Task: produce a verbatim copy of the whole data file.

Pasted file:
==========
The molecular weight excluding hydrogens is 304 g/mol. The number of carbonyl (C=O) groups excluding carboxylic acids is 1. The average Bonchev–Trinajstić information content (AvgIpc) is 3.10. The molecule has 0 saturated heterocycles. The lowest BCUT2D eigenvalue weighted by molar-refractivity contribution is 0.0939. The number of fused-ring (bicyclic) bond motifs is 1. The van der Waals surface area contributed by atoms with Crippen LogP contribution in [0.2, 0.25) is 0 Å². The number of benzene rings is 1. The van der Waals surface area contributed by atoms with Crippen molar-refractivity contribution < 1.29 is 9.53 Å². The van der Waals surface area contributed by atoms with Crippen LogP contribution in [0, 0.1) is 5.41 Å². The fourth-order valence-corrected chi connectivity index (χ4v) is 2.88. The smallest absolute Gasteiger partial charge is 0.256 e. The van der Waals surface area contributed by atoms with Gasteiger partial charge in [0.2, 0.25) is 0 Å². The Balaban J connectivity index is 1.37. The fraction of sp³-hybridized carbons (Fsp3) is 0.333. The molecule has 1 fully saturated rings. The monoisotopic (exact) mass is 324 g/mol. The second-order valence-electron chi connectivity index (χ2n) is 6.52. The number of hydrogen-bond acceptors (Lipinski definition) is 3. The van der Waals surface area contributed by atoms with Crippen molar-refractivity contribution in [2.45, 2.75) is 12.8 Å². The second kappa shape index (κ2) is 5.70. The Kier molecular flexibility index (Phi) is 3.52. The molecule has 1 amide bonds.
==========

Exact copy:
The molecular weight excluding hydrogens is 304 g/mol. The number of carbonyl (C=O) groups excluding carboxylic acids is 1. The average Bonchev–Trinajstić information content (AvgIpc) is 3.10. The molecule has 0 saturated heterocycles. The lowest BCUT2D eigenvalue weighted by molar-refractivity contribution is 0.0939. The number of fused-ring (bicyclic) bond motifs is 1. The van der Waals surface area contributed by atoms with Crippen LogP contribution in [0.2, 0.25) is 0 Å². The number of benzene rings is 1. The van der Waals surface area contributed by atoms with Crippen molar-refractivity contribution < 1.29 is 9.53 Å². The van der Waals surface area contributed by atoms with Crippen LogP contribution in [0, 0.1) is 5.41 Å². The fourth-order valence-corrected chi connectivity index (χ4v) is 2.88. The smallest absolute Gasteiger partial charge is 0.256 e. The van der Waals surface area contributed by atoms with Gasteiger partial charge in [0.2, 0.25) is 0 Å². The Balaban J connectivity index is 1.37. The fraction of sp³-hybridized carbons (Fsp3) is 0.333. The molecule has 1 fully saturated rings. The monoisotopic (exact) mass is 324 g/mol. The second-order valence-electron chi connectivity index (χ2n) is 6.52. The number of hydrogen-bond acceptors (Lipinski definition) is 3. The van der Waals surface area contributed by atoms with Crippen molar-refractivity contribution in [2.45, 2.75) is 12.8 Å². The second kappa shape index (κ2) is 5.70. The Kier molecular flexibility index (Phi) is 3.52. The molecule has 1 amide bonds.